In this post I show I used the Atari 8 bits Player/Missile graphics to produce a highlighter effect on graphics 0 screen text.
Essentially I am using players defined 8 bits wide and using double line resolution within the player/missile graphics. This equates to an 8×8 graphics 0 character cell with normal player width selected. I chose yellow as the highlight color as you might do on paper.
The only thing you need to watch out for is to ensure you don’t set the player luminance higher than the text luminance. If the player luminance is greater, you won’t be able to see the text behind it.
Using a player definition of 8 bits and combinations of player width of normal, double, and quadruple, you can highlight text at 2, 4, and 8 characters wide with a single player. With 4 players at quadruple width you can highlight 32 characters of the 40 character screen. If you want to use all 4 missiles as one player, you can achieve another 8 character highlight bringing it to the full 40 character screen width.
By placing players of different definitions (4 bits vs 8 bits wide) and player width sizes (single) next to each other you can highlight an odd number of characters.
A screenshot of the end result:
The line labels on the right denote how each line was made:
“P0 0xFF Single” is player 0 formed from a 4 byte array consisting of $FF (all bits on) at single/normal player width to achieve 2 character coverage.
“P1 0xFF Double” is player 1 formed from a 4 byte array consisting of $FF (all bits on) at double player width to achieve 4 character coverage.
“P2 0xFF Quad” is player 2 formed from a 4 byte array consisting of $FF (all bits on) at quad player width to achieve 8 character coverage.
“P3 0x0F Single” is player 3 formed from a 4 byte array consisting of $0F (4 bits off, 4 bits on) at single player width to achieve 1 character coverage.
“M0 0x03 Double” is missile 0 formed from a 4 byte array consisting of $03 (bits 2 and 1 on) at double missile width to achieve 1 character coverage.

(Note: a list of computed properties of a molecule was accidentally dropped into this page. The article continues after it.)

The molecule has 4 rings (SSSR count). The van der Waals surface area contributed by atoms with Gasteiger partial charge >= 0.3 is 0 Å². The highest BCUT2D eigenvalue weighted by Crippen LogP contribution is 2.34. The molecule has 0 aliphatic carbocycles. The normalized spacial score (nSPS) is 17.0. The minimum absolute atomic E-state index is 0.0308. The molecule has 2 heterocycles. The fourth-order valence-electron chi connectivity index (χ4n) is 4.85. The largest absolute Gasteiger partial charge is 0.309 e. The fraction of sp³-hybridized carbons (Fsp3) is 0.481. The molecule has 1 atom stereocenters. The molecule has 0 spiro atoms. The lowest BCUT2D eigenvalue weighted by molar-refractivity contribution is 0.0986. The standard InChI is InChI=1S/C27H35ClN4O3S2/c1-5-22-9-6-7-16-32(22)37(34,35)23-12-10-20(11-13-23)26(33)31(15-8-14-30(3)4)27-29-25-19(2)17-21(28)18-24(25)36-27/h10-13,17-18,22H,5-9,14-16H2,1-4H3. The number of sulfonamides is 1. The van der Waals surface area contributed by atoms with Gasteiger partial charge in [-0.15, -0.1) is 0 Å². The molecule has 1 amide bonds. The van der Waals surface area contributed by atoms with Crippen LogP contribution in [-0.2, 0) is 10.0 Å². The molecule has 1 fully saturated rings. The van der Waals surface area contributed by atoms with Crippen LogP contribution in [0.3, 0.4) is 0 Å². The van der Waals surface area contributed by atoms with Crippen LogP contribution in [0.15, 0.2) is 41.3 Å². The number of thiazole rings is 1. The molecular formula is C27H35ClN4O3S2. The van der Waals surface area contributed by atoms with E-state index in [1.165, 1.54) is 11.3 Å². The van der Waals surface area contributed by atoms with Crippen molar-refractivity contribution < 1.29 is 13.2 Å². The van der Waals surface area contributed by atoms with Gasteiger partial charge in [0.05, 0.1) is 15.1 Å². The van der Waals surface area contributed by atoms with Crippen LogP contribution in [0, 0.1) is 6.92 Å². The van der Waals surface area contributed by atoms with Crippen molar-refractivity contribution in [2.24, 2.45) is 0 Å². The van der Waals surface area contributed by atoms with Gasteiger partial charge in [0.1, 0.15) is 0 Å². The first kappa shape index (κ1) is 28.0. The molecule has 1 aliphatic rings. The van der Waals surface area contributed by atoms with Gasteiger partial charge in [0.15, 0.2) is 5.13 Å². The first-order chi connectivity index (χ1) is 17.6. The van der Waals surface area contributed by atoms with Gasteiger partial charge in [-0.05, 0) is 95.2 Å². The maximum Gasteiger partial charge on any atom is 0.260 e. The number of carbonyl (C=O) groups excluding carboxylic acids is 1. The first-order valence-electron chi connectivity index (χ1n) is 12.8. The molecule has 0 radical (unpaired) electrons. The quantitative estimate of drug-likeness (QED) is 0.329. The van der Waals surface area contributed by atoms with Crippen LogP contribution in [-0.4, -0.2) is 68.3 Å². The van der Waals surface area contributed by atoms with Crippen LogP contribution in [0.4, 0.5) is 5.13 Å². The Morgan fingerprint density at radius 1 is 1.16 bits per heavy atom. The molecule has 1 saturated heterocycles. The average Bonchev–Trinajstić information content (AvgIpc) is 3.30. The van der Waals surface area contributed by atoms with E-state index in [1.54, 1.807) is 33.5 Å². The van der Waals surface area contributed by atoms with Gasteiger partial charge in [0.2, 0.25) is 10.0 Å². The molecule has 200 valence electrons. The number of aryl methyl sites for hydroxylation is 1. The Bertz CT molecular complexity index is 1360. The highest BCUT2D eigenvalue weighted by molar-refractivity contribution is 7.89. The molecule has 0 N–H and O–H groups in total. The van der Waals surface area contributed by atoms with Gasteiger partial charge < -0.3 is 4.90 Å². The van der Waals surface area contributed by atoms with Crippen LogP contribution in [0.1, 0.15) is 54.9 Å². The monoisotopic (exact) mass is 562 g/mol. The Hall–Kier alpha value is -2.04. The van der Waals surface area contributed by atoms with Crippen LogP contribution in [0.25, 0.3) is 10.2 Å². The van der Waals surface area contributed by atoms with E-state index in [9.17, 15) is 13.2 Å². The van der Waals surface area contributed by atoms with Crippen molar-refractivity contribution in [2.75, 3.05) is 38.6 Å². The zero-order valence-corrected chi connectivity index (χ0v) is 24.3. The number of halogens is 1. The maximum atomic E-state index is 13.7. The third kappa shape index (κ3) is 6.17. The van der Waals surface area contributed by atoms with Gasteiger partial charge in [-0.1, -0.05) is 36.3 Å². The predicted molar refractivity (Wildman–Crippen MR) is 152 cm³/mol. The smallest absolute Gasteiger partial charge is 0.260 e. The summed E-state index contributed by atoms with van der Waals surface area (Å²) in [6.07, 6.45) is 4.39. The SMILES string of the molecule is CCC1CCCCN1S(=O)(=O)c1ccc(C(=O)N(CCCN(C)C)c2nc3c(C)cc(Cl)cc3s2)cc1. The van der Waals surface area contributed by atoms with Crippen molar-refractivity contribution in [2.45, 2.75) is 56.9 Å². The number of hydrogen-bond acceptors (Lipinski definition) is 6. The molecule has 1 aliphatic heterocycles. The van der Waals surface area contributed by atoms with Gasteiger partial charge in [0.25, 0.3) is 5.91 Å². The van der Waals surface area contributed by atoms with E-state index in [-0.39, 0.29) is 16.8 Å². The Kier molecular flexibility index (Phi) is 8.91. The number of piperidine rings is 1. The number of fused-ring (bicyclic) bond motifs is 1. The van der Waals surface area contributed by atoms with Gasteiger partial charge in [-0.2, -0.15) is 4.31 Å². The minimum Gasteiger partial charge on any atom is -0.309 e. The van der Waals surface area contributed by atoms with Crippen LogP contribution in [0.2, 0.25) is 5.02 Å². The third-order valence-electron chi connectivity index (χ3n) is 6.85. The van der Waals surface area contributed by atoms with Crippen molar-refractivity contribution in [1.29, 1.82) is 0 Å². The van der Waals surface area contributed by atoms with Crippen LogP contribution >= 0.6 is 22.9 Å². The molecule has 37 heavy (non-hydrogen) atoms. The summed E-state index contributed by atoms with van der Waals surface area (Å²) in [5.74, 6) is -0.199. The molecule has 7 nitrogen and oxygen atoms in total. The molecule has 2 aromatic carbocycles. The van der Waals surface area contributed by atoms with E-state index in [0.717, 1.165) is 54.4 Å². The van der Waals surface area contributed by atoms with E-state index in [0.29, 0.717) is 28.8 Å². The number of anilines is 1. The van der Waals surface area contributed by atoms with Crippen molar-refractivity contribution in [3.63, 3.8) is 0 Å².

The code is documented fairly well, and in combination with the description above, you should be able to see what is happening. If not, give me a shout. It does require the Action! Toolkit’s PMG.ACT and is coded for drive D2, change it if you need to.
; Prog..: PMHLTEXT.ACT ; Author: Ripdubski ; Desc..: Use P/M to highlight text ; Date..: 2022.06.29 ; Notes.: Requires Action! Toolkit INCLUDE "D2:PMG.ACT" PROC main() ; Player1 is 4 lines/rows of 11111111 ; Player2 is 4 lines/rows of 00001111 ; Missile is 4 lines/rows of 11 BYTE ARRAY aPlyr1(4)=[$FF $FF $FF $FF], aPlyr2(4)=[$0F $0F $0F $0F], aMiss(4)=[$03 $03 $03 $03] BYTE bLp ; Set graphics 0, already there. Graphics(0) ; Turn on P/M ; Double line res for 8 rows from 4 row array! PMGraphics(2) ; For each player FOR bLp=0 TO 3 DO ; Clear data PMClear(bLp) ; Set color to yellow ; Luminance of 4 is less than text(8) PMColor(bLp,13,4) OD ; Clear needed missiles PMClear(4) ; Draw screen text Position(13,2) Print("Text Highlight") Position(21,5) Print("P0 0xFF Single") Position(21,7) Print("P1 0xFF Double") Position(21,9) Print("P2 0xFF Quad") Position(21,11) Print("P3 0x0F Single") Position(21,13) Print("M0 0x03 Double") FOR bLp=4 to 14 DO Position(10,bLp) Print("1234567890") OD ; Create each player in diff widths ; Param 4 is the width (1=N/S,2=D,4=Q) ; Param 5 is the x position ; Param 6 is the y position PMCreate(0,aPlyr1,4,1,88,36) PMCreate(1,aPlyr1,4,2,88,44) PMCreate(2,aPlyr1,4,4,88,52) ; This player uses different array definition PMCreate(3,aPlyr2,4,1,116,60) ; Create used missiles (only 1 here) PMCreate(4,aMiss,4,2,88,68) RETURN
There are many possibilities for using this technique.